Its been an entire month (almost exactly), since I ended my book tour. It has taken a month to settle into the magic that what was, while simultaneously settling back into life post-tour. Truth be told, while some of it was hard and exhausting, I miss it. For such a long time, I was working on this “bigger than me” project. A project that sustained me emotionally and creatively. So much so, this month off of tour has been about learning about the me that exists between these spaces. That’s why Sarah’s essay yesterday was so important. She articulated what so many of us face, no matter if we wrote the book, published the book, or simple need a rest.
Here are 7 things I learned while on tour with a few photos from my very last reading, at The Wing, DUMBO, in conversation with Anthonia Akitunde of Mater Mea.
- Being strategic never fails. Early on when I was planning, I was a bit down about not being able to take on every speaking engagement and book signing. But I quickly realized during the tour, the set up I had was best for my life and my own pace. You can’t do everything and go everywhere, and it was really smart to focus where I knew I would be hosted and in at a pace that allowed me to go back to be with kids (and bring them). I also hired a marketing assistant ( I did not have outside PR help, 95% of all the stops, conversations, and partners was all me, with the genoristy and friendships of many).
- It’s about the people. While the book selling makes me happy, tours are to actually meet the people, talk with them, and if a sale comes after that (by social or spreading the word), that is amazing! But my personal goal was mostly meeting people who have supported me and my work.
- Trust your gut. Sounds silly, but it is all about the gut. You know how things will flow and how people will be, once you truly listen to what’s happening inside of you, you can also be of service to what’s going outside of you.
- Sleep, eat, love, forget the rest. I came home to a stack of mail that needed sorting. I am still sorting. I decided very last minute, that I couldn’t leave the country again this summer, too. I just needed to get back to basics and repair. Sometimes, we want to do so much, but the want is blocking us from what’s really at hand.
- Finding a way, any way, to speak to your own values and ethics. This is so important. For me, that meant wearing mostly black and woc designers during the tour. It also meant, having indie booksellers sell all the books at the events, and leaving signed copies at other stores when I could.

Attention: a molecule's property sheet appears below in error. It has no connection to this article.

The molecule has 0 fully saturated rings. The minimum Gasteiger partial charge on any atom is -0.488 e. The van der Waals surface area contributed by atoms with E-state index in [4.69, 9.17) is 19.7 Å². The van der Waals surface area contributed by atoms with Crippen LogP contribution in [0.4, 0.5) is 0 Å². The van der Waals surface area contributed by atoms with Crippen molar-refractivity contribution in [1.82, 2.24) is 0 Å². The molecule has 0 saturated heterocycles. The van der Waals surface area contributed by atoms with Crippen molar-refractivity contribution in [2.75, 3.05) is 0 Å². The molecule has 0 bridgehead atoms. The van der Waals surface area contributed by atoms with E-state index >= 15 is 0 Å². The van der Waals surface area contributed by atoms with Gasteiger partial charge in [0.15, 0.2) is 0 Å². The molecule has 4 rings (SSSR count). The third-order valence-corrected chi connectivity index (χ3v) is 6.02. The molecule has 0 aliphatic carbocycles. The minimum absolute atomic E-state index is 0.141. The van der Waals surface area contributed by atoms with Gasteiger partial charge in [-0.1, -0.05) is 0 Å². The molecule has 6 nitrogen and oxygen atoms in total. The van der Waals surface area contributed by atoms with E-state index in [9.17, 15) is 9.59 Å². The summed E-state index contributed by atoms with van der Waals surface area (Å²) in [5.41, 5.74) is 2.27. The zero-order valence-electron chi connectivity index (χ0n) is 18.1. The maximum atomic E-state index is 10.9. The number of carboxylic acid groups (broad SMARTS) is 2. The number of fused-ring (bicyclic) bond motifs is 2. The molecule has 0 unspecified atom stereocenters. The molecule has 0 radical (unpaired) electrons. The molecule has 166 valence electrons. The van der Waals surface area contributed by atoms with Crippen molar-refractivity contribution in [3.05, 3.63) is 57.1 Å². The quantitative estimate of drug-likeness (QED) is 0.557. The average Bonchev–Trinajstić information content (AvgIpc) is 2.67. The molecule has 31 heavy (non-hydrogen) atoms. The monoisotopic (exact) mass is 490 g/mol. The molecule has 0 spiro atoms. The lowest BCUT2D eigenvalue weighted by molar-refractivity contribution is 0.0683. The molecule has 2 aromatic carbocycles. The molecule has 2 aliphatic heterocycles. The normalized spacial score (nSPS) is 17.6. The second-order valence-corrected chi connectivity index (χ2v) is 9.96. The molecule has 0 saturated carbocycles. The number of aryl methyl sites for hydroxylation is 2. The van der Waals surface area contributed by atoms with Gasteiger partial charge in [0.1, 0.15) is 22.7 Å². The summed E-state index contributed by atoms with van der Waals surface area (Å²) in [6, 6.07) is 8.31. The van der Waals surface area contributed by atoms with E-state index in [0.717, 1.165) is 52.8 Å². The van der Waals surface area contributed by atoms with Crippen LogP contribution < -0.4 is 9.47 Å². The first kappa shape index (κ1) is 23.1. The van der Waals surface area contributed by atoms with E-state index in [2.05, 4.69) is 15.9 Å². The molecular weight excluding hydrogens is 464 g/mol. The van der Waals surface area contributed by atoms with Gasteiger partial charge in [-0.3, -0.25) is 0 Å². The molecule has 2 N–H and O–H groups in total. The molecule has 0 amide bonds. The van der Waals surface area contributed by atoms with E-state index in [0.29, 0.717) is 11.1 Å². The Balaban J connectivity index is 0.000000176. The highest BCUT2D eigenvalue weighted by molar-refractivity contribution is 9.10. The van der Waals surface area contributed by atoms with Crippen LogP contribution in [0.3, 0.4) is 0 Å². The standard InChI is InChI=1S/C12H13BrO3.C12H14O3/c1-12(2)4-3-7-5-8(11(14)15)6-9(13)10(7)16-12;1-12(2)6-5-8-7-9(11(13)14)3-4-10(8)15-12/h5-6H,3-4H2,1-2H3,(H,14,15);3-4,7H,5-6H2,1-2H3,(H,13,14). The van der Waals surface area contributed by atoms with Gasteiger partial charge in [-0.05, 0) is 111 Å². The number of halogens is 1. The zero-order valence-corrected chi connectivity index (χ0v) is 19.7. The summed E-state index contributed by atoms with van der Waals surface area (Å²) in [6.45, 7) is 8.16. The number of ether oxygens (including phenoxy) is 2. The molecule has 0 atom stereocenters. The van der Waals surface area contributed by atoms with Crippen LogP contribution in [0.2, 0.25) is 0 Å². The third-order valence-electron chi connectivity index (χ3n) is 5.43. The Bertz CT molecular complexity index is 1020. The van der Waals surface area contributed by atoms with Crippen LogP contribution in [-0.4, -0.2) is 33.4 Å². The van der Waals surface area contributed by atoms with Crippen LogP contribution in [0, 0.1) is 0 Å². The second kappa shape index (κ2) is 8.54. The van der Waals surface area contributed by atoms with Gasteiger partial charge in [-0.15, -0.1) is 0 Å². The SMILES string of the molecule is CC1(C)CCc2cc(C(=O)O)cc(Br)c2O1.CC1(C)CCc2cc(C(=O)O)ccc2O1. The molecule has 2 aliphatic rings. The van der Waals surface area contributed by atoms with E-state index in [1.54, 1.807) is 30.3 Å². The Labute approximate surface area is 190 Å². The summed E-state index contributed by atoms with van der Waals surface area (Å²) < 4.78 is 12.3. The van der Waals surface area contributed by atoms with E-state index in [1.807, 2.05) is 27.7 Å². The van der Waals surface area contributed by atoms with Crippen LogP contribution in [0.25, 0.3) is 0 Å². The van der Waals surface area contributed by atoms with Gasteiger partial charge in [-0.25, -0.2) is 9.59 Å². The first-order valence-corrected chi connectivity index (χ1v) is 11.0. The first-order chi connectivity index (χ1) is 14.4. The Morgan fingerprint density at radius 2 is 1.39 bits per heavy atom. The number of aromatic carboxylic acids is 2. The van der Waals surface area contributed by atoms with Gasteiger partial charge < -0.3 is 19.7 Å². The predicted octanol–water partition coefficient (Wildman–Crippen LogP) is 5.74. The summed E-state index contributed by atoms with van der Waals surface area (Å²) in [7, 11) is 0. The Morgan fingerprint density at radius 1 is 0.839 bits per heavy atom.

- You can never celebrate too much. Inviting friends, having small parties, and honestly, truly, taking moments to celebrate when I could was what also sustained me. It helped me realize that black women need spaces to celebrate. The normal me pushes past everything and keeps going. But what happens when you create oppurtunities for others to celebrate with you? You share a moment to celebrate their accomplishments as well. The conversations that were had, the hugs that took place, the stories and all the work that many of you do daily on small and grand scales, it was an honor to share that with you.
- It’s never really about you. Or Me. My book was intimate, and though I wrote it the way I wanted to, I realized that during tour, it was never about me. It was about my kids. It was about other kids, it was about young women and older women. It was about sharing stories and giving others courage to not only share theirs, but to celebrate theirs. I think, the biggest mistake people are making right now happen to be efforts that are guised as taking large leaps for the community, culture and people, but closing the door behind them. And then there are others, who are self-involved and also, honestly, never acknowledge the inequality within oppurtunities and communities and often use success as markers for their own self. Anyone who truly is woven into the work of a book, activisim, art and the community knows this. And it was so important to learn and re-learn this on this tour. I am thankful for all of the lessons that happened and all of the ones that I have yet to learn.
“Acknowledging my grief and sorrow is all a part of life, but I choose to access joy every single day. It doesn’t mean that things aren’t hard. It doesn’t mean you don’t acknowledge that stuff, it doesn’t mean the things in the past didn’t happen to me… But what it means is that every day to acknowledge and access joy is part of my resistance and part of my life, and to give that to my children is part of my resistance and part of my life and a larger part of my work.”
If you have yet to purchase Woman Of Color, you can anywhere books are sold in the U.S. Recently, I found out it was in Bermuda, Sweden, Canada, London and Germany, and it is also available via Amazon UK, which ships to many places outside of the United States. And if you purchased off of Amazon, please leave a review, it really helps.
P.S You can search for it at any of your local bookstores via indiebound. Or order it at your local librabry. The oppurtunies to read it for yourself are endless!
(Photos by Shelly Kroeger for The Wing)